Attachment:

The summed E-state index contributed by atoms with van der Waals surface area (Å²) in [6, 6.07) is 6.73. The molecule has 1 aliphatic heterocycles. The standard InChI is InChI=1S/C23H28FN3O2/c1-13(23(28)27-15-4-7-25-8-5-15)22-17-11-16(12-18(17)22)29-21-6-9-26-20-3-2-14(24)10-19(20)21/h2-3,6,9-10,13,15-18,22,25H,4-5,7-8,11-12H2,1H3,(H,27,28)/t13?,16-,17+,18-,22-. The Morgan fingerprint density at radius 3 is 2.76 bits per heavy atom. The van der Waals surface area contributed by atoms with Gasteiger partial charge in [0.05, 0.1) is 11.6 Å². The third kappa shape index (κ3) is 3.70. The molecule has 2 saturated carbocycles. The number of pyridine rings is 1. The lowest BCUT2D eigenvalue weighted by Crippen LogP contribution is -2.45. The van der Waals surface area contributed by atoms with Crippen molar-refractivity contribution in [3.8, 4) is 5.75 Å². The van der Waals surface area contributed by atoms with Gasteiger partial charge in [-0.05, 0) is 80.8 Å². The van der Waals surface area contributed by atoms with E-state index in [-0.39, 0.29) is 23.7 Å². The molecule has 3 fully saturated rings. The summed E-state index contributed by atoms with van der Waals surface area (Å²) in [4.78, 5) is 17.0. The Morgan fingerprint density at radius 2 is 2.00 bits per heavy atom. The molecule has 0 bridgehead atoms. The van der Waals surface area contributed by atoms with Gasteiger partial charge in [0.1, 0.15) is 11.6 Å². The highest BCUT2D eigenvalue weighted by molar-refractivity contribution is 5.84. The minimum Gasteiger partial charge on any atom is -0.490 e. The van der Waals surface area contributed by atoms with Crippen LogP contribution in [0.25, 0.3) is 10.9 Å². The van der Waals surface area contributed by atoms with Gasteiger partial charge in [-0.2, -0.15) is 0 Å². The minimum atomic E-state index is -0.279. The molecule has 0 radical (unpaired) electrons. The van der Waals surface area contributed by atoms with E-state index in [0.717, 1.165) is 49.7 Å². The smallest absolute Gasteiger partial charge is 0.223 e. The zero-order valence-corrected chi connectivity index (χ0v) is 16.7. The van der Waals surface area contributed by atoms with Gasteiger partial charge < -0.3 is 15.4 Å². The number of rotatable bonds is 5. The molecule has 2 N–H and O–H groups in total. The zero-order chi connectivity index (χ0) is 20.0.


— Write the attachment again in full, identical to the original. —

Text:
The summed E-state index contributed by atoms with van der Waals surface area (Å²) in [6, 6.07) is 6.73. The molecule has 1 aliphatic heterocycles. The standard InChI is InChI=1S/C23H28FN3O2/c1-13(23(28)27-15-4-7-25-8-5-15)22-17-11-16(12-18(17)22)29-21-6-9-26-20-3-2-14(24)10-19(20)21/h2-3,6,9-10,13,15-18,22,25H,4-5,7-8,11-12H2,1H3,(H,27,28)/t13?,16-,17+,18-,22-. The Morgan fingerprint density at radius 3 is 2.76 bits per heavy atom. The van der Waals surface area contributed by atoms with Gasteiger partial charge in [0.05, 0.1) is 11.6 Å². The third kappa shape index (κ3) is 3.70. The molecule has 2 saturated carbocycles. The number of pyridine rings is 1. The lowest BCUT2D eigenvalue weighted by Crippen LogP contribution is -2.45. The van der Waals surface area contributed by atoms with Crippen molar-refractivity contribution in [3.8, 4) is 5.75 Å². The van der Waals surface area contributed by atoms with Gasteiger partial charge in [-0.05, 0) is 80.8 Å². The van der Waals surface area contributed by atoms with E-state index in [-0.39, 0.29) is 23.7 Å². The molecule has 3 fully saturated rings. The summed E-state index contributed by atoms with van der Waals surface area (Å²) in [4.78, 5) is 17.0. The Morgan fingerprint density at radius 2 is 2.00 bits per heavy atom. The molecule has 0 bridgehead atoms. The van der Waals surface area contributed by atoms with Gasteiger partial charge in [0.1, 0.15) is 11.6 Å². The highest BCUT2D eigenvalue weighted by molar-refractivity contribution is 5.84. The minimum Gasteiger partial charge on any atom is -0.490 e. The van der Waals surface area contributed by atoms with Crippen LogP contribution in [0.25, 0.3) is 10.9 Å². The van der Waals surface area contributed by atoms with Gasteiger partial charge in [-0.2, -0.15) is 0 Å². The minimum atomic E-state index is -0.279. The molecule has 0 radical (unpaired) electrons. The van der Waals surface area contributed by atoms with E-state index in [0.717, 1.165) is 49.7 Å². The smallest absolute Gasteiger partial charge is 0.223 e. The zero-order valence-corrected chi connectivity index (χ0v) is 16.7. The van der Waals surface area contributed by atoms with Gasteiger partial charge < -0.3 is 15.4 Å². The number of rotatable bonds is 5. The molecule has 2 N–H and O–H groups in total. The zero-order chi connectivity index (χ0) is 20.0.